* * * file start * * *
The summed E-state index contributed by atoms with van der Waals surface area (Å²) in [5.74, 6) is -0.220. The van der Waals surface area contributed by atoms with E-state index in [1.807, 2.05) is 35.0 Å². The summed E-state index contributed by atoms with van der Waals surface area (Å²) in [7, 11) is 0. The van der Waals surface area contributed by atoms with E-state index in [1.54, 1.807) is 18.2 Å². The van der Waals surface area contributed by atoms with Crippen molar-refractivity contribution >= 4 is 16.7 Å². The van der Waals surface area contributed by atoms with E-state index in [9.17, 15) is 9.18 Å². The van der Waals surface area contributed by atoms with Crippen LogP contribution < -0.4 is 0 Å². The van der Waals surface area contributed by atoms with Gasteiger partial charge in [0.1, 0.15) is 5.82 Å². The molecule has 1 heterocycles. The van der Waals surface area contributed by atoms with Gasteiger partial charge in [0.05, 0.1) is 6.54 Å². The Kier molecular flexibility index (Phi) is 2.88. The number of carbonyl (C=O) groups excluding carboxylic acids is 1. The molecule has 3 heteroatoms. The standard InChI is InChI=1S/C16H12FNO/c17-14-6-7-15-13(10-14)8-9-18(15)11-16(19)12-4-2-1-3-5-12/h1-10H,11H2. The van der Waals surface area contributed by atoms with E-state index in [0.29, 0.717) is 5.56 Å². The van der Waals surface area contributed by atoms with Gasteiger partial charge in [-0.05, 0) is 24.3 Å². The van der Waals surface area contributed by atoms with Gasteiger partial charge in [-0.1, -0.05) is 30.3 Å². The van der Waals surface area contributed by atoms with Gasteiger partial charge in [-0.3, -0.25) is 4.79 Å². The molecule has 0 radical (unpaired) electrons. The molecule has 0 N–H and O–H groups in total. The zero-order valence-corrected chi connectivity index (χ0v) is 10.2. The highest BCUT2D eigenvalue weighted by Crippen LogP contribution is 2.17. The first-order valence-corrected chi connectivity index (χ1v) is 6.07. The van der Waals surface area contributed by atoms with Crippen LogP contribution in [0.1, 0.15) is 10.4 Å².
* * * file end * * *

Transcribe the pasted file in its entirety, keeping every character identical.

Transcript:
The summed E-state index contributed by atoms with van der Waals surface area (Å²) in [5.74, 6) is -0.220. The van der Waals surface area contributed by atoms with E-state index in [1.807, 2.05) is 35.0 Å². The summed E-state index contributed by atoms with van der Waals surface area (Å²) in [7, 11) is 0. The van der Waals surface area contributed by atoms with E-state index in [1.54, 1.807) is 18.2 Å². The van der Waals surface area contributed by atoms with Crippen molar-refractivity contribution >= 4 is 16.7 Å². The van der Waals surface area contributed by atoms with E-state index in [9.17, 15) is 9.18 Å². The van der Waals surface area contributed by atoms with Crippen LogP contribution < -0.4 is 0 Å². The van der Waals surface area contributed by atoms with Gasteiger partial charge in [0.1, 0.15) is 5.82 Å². The molecule has 1 heterocycles. The van der Waals surface area contributed by atoms with Gasteiger partial charge in [0.05, 0.1) is 6.54 Å². The Kier molecular flexibility index (Phi) is 2.88. The number of carbonyl (C=O) groups excluding carboxylic acids is 1. The molecule has 3 heteroatoms. The standard InChI is InChI=1S/C16H12FNO/c17-14-6-7-15-13(10-14)8-9-18(15)11-16(19)12-4-2-1-3-5-12/h1-10H,11H2. The van der Waals surface area contributed by atoms with E-state index in [0.29, 0.717) is 5.56 Å². The van der Waals surface area contributed by atoms with Gasteiger partial charge in [-0.05, 0) is 24.3 Å². The van der Waals surface area contributed by atoms with Gasteiger partial charge in [-0.1, -0.05) is 30.3 Å². The van der Waals surface area contributed by atoms with Gasteiger partial charge in [-0.3, -0.25) is 4.79 Å². The molecule has 0 radical (unpaired) electrons. The molecule has 0 N–H and O–H groups in total. The zero-order valence-corrected chi connectivity index (χ0v) is 10.2. The highest BCUT2D eigenvalue weighted by Crippen LogP contribution is 2.17. The first-order valence-corrected chi connectivity index (χ1v) is 6.07. The van der Waals surface area contributed by atoms with Crippen LogP contribution in [0.1, 0.15) is 10.4 Å².